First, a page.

The principal actors all turn in exemplary performances here. Fassbender caps off a stellar year with a portrayal of Jung as a man haunted by the realisation of his own desires and his crippling fear of acting on them. Watching his restraint erode away as he desperately tries to keep it in check, and its resultant effect on him, is mesmerizing. Mortenson is all cool, clinical detachment as Freud, playing up the Master's need to exert authority as well his subtly condescending ridicule of any psychological theory not beholden to his own. And Knightley is simply stunning in her depiction of Spielrein, bringing her from the brink of madness to the cool and composed manipulator she becomes at the end of the film (i would be surprised if she didn't receive an Academy nod.) The three entwine themselves beautifully, like an intellectual threeway where the only rule is climax denial.
The deterioration of Freud and Jung's intensely competitive and adversarial relationship allows for an illustration of differing psychological approaches that highlight several of Cronenberg's authorial themes. The film's lush evocation of myriad sexualities, and Jung's growing awareness of his own ravenous sexual appetite, references previous Cronenberg works like "Crash" (where the outre fetish begins to have a strange and hypnotic allure to the film's protagonist); the exploration of sadistic and masochistic tendencies in relationships recalls "Videodrome"'s strange "Samurai Dreams" programs found inbetwixt the white noise of late night television reception. Cronenberg's subtle treatment of the idea of transformation comes into play in "A Dangerous Method" as well, with Jung's shifting ideological alliances and growing personal awareness acting as a less visceral mirror to Seth Brundle's grotesque reawakening in "The Fly." Cronenberg's world is packed with the bizarre; here it's just dressed more politely. Spielrein's initial fits are nothing if not agonized representations of the consequences of repression. So too Jung's state at the end of the film, hollowed and carved out, dreaming of the apocalypse and wondering how it all spiraled out of control, another major concern in this work. Control is constantly switching hands, especially between Spielrein and Jung: when she comes to him asking to begin a sexual relationship, Jung has the power to grant or deny her wish. When he in turn becomes infatuated, the power reverts. Jung weeping into her skirts, begging her to stay, is perhaps the film's most openly vulnerable moment; Jung never allows himself this concession to emotion again. Spielrein late seeks to inflame and dominate Jung by working with Freud. Freud in turn exercises authority over Jung by never conceding to having his own dreams analyzed by his protege. This constant circle of domination is a brilliant illustration of Freud's threepart divided self, with each character variously inhabiting the roles of id, ego, and superego.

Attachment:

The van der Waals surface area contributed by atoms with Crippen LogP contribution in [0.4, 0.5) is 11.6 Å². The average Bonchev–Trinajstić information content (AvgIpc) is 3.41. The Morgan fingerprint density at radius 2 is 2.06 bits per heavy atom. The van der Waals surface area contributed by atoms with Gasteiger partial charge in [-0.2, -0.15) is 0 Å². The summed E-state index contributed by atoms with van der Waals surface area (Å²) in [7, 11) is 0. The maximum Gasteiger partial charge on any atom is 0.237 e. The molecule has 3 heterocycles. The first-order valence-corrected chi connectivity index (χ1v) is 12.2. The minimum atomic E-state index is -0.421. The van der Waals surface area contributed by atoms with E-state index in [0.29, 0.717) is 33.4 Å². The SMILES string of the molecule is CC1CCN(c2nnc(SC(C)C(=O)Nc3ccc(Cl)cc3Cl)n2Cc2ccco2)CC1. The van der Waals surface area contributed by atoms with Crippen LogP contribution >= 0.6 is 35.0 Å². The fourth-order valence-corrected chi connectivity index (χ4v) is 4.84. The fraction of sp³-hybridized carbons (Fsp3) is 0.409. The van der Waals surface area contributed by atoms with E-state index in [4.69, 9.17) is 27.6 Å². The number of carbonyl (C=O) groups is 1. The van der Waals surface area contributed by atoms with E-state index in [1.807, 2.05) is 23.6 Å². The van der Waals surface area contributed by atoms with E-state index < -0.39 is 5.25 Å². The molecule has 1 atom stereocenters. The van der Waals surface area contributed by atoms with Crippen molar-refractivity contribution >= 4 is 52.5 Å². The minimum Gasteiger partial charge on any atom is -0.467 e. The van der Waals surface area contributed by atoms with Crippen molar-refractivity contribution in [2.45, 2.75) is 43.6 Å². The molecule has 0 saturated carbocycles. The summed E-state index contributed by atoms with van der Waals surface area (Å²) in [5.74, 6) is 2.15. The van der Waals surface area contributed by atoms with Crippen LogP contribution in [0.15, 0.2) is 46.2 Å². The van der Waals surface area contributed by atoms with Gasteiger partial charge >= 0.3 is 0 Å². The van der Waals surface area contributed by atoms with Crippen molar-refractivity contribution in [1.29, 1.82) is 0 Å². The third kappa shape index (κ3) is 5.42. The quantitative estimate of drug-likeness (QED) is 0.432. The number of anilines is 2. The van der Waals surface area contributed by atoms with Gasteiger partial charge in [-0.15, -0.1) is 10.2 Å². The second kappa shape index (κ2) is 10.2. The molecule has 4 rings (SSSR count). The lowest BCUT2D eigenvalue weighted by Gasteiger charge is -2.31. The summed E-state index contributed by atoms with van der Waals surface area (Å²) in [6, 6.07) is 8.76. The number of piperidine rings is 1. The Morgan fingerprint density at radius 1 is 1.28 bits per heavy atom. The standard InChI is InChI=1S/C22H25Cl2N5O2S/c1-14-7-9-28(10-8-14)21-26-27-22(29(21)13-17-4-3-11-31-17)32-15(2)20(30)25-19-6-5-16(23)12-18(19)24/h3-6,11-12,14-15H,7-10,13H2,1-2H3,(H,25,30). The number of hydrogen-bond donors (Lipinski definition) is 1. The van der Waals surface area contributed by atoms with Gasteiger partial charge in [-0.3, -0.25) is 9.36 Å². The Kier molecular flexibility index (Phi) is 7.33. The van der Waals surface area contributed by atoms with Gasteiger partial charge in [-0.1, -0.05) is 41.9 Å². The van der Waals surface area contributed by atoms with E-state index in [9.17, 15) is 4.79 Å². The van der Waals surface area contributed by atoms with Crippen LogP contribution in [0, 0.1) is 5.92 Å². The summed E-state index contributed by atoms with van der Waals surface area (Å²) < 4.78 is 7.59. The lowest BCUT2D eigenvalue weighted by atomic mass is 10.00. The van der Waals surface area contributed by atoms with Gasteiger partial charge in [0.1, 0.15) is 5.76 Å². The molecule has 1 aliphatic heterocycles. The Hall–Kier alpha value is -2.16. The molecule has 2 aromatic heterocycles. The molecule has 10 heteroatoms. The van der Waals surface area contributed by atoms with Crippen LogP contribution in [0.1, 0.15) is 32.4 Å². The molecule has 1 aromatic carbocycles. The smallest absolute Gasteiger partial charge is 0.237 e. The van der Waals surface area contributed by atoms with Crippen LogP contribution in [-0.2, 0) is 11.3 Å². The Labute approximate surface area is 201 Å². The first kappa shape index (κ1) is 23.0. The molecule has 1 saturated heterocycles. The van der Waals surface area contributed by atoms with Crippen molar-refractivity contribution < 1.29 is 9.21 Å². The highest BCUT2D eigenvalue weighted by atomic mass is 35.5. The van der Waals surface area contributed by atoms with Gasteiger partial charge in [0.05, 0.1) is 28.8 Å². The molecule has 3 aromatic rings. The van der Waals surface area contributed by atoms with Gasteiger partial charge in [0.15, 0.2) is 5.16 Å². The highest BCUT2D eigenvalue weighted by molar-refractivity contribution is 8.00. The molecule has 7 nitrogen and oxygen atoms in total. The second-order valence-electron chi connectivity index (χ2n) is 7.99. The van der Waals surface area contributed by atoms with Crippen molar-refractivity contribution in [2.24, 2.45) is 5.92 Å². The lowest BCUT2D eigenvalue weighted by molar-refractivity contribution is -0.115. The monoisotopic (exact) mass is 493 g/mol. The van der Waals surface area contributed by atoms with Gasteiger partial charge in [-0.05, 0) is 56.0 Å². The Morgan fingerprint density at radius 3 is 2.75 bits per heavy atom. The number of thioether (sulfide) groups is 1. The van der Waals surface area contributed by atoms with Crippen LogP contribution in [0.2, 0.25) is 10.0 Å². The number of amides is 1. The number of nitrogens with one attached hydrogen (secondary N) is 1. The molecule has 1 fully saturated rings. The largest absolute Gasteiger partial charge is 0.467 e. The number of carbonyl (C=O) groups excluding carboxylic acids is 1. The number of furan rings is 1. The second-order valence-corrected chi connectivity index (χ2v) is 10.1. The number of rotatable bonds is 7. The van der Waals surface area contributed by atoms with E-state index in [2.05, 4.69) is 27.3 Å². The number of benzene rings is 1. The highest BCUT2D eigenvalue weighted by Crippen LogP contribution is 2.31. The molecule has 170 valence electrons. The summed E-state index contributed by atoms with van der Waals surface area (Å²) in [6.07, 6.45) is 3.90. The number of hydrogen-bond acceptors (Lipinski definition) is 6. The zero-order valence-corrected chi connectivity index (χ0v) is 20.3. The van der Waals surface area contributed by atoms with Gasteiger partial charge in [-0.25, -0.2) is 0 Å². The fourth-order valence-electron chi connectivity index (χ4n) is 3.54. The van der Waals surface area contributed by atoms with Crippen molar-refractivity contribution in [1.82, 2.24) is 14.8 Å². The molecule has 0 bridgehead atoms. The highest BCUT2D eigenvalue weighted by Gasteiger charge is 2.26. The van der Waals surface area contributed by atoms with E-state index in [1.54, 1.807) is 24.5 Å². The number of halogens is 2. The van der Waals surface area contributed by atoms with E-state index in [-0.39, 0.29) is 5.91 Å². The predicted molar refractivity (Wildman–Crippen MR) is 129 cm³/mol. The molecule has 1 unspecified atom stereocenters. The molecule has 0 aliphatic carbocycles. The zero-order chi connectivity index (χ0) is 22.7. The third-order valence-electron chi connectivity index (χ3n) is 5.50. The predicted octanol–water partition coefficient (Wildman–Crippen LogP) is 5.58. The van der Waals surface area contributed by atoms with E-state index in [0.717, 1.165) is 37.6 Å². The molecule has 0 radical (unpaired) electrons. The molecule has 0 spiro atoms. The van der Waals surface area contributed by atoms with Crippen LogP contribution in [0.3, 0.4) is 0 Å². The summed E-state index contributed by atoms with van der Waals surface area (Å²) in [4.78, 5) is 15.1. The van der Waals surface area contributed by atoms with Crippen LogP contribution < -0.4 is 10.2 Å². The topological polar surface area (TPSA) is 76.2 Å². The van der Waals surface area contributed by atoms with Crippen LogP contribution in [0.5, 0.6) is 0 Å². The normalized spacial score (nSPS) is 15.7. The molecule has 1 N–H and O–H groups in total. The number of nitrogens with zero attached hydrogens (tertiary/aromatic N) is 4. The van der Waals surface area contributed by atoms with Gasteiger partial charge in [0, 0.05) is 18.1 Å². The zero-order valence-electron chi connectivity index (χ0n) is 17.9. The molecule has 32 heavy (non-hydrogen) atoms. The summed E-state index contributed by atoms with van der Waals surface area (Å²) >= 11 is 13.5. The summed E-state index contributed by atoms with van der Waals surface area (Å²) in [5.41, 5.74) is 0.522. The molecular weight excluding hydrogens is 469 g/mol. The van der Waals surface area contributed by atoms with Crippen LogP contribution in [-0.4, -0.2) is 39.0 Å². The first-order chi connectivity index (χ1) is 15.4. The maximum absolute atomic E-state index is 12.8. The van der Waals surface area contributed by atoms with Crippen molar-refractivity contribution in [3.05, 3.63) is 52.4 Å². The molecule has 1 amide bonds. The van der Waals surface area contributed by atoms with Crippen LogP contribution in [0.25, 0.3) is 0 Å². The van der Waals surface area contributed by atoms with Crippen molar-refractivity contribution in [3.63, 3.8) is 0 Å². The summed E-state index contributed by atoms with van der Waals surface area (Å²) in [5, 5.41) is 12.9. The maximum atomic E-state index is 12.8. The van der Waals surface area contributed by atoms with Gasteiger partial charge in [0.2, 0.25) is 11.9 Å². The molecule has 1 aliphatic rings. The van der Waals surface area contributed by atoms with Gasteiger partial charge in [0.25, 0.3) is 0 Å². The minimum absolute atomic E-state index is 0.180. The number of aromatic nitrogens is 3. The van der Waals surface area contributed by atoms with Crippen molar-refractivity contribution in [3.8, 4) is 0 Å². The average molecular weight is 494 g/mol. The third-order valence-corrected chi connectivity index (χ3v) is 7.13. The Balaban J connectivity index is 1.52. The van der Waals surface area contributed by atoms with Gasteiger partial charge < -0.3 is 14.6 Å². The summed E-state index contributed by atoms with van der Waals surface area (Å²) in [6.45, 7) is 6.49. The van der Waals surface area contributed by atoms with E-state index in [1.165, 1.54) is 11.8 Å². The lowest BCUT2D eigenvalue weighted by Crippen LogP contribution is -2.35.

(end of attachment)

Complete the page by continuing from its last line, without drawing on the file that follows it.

Of course sex is at the root of the film, as it is in so many other Cronenberg statements. Jung has difficulty accepting Freud's idea that every human psychological frailty stems from sex, but even more difficulty recognizing the proof of the theory in his own actions. After their initial meeting, Freud sends a troubled colleague, Otto Gross (Vincent Cassel, in full on sleazy magnetism mode), to Jung for treatment. Jung cannot process Gross' lustful approach to life, taking the most issue with Gross' nonchalant attitude towards doctors sleeping with patients. Gross believes in pure freedom, shorn of repression and open to all experience; Jung believes in certain ethical standards that he cannot reconcile with his own desires. This conflict inevitably becomes the constant antagonist in Jung's spirit; when he tells Spielrein of his apocalyptic dreams, he's not just filling her head with evocative nightmares-he's telling her that his experiences with her have utterly ruined him and hollowed him, and that he can't heal the wounds their union has inflicted. It's a harrowing scene, given life by Fassbender's crumbling restraint and growing self-doubt. Cronenberg isn't endorsing a full-on de Sadean approach to pleasure at any and all costs, but he is suggesting the harm inherent in self-denial. As there are consequences to pleasure so too are there consequences to repression, whether it's supernatural dwarves born of rage or a lifetime of sadness and regret.
The haunting final shot of Jung sitting alone in his lakeside chair gazing out at the water suggests both the unknowable expanse of human emotion and the fallibility lurking within the idea of self-restraint. The atmosphere is distinctly forlorn, yearning, and wretched, allowing Cronenberg to map out the terminus of desire and the subtle onset of obsessive self-reflection. Jung's twilight years were spent in an increasingly dreamlike state; his work became more artistic and vague and his theories more involved with parapsychology and the notion of the spiritual in the everyday. The pressures and professional antagonisms he was facing from both his colleagues (Freud openly denounced him) and himself (he never seems to have recovered from his experiences with Spielrein) forced him into a life of speculation and a transference of the supernatural as a substitute for fulfillment. For all its intelligence, wit, and sophistication, this is very much a film shot through with an aching, hopeless sadness. The question of possibilities is defeated by reality and the brooding weight of existence. Love is of the moment, to be seized. It cannot be cultivated or hoped for or achieved; Jung's mistake is his failure to act on this truth, made even more punishing because he knows it as a truth. "A Dangerous Method" serves as Cronenberg's multifaceted warning against fallacy, against preconception, against propriety. No one ever gets what they really want. Sometimes other people get hurt.